A match made in Kirby Sports Center: free throw contest ends in marriage proposal

During+the+Senior+Day+mens+basketball+game%2C+football+alum+Phil+Parham+18+proposed+to+senior+cheerleader+MyKelya+Dickerson.+%28Photo+courtesy+of+Lauren+Wisniewski%29

During the Senior Day men’s basketball game, football alum Phil Parham ’18 proposed to senior cheerleader My’Kelya Dickerson. (Photo courtesy of Lauren Wisniewski)

AJ Traub

My’Kelya Dickerson ’19 was reluctant to participate in a free throw competition against her boyfriend, Phil Parham ’18, at the men’s basketball game last Saturday. Parham convinced her to compete, asking her to do so again and again in the days leading up to the game. Little did she know, he was gearing up to ask a bigger question all along.

During a media timeout in the game, with three minutes to go, Dickerson and Parham lined up at their respective free throw lines, at opposite ends of the court.

As Dickerson shot her free throws, a packed Kirby Sports Center crowd watched Phil shoot just two shots, then walk back across the court. Time ran out, and she turned around to see if she had won. She found Parham on his knee right behind her, holding a ring. She said yes.

Despite the close game, Dickerson and Parham stole the show for the rest of the afternoon.

“My teammates attacked me with a big hug,” Dickerson said. “That was the first response. Then all my friends in the crowd came up and said congrats.”

“[There were] a lot of congratulations from my boys,” Parham said. “My coach was there, my professors were there congratulating me. People I didn’t know were congratulating me.”

The two met in the spring of 2016 and started dating in the fall. Parham played for Lafayette football as a defensive back and Dickerson cheered the team on from the sidelines.

Parham graduated last year and started school at Wayne State in Detroit. He planned to fly in for the weekend for Dickerson’s last home game of the regular season, even before he decided to propose there.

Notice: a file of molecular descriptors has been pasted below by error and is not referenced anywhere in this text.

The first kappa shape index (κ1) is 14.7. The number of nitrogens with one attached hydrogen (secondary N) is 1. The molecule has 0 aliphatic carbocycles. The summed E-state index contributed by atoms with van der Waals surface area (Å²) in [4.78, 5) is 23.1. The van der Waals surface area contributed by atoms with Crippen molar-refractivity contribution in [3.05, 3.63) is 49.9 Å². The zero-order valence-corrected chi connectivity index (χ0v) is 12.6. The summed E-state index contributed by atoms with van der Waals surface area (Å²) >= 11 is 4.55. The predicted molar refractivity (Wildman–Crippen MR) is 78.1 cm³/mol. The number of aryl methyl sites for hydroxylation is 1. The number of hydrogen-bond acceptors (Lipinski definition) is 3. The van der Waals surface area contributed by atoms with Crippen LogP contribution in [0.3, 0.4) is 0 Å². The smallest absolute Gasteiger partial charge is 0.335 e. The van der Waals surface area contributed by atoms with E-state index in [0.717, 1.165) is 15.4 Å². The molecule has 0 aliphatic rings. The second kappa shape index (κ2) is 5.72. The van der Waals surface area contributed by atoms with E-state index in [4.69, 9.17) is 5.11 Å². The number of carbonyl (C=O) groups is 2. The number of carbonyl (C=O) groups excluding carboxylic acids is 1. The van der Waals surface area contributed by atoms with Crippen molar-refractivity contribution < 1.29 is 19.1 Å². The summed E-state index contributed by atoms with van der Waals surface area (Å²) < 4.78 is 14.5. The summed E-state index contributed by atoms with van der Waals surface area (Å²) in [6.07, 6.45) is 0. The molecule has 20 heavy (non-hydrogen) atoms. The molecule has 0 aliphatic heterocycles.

Parham said he considered proposing at the spring football game or even at graduation, but not wanting to be cliché, he decided on the basketball game.

“I figured I wanted to do it big, so I emailed [Athletic Director] Sherryta Freeman,” Parham said. “She was all for it. She talked to [athletic communications director] Scott Morse. They set up the free throw competition. I wanted to do something during a timeout, like an announcement, but the free throw idea would be more memorable and funny at the same time.”

My’Kelya said she was hesitant about the free throw competition, but had no idea what Phil was planning. 

“Phil had asked me about it a few days before,” Dickerson said. “He said we were going to be in a free throw contest and I was like, ‘No.’ He just kept saying it every day. When I got to the game, I saw him talking to the Crazy Beard Guy [public address announcer for special events], so I thought, ‘I guess we have to play the game.’”

Parham said it took him about two weeks to set up the event and buy the ring. With the big moment approaching, he wanted the game to be close so that as many people as possible could be there. The teams delivered, as the game was close down the stretch with just five points separating the two squads. 

“I was pretty cool up until six or seven minutes left, then I started getting nervous and started walking back and forth,” Parham said.

“I was still nervous [as the clock got under four minutes], but when they stopped it and I got on the court, I was perfectly fine,” he added. 

Dickerson’s determination to win kept her from noticing what was going on around her, she said.

“I was shocked,” she said. “I was really focused on the free throw competition and I was determined to win. I turned around to see how much he scored and he was on his knee.”

“The actual proposal was a surprise to me, we had talked about marriage in general, but not specifically when,” Dickerson added.

Dickerson also won the free throw competition, taking home a gift bag and her diamond ring.

As for the wedding, the couple hadn’t put too much thought into the particular date.

“I don’t know,” Parham said. “It’s looking like after I graduate from college, so maybe the later half of next year.”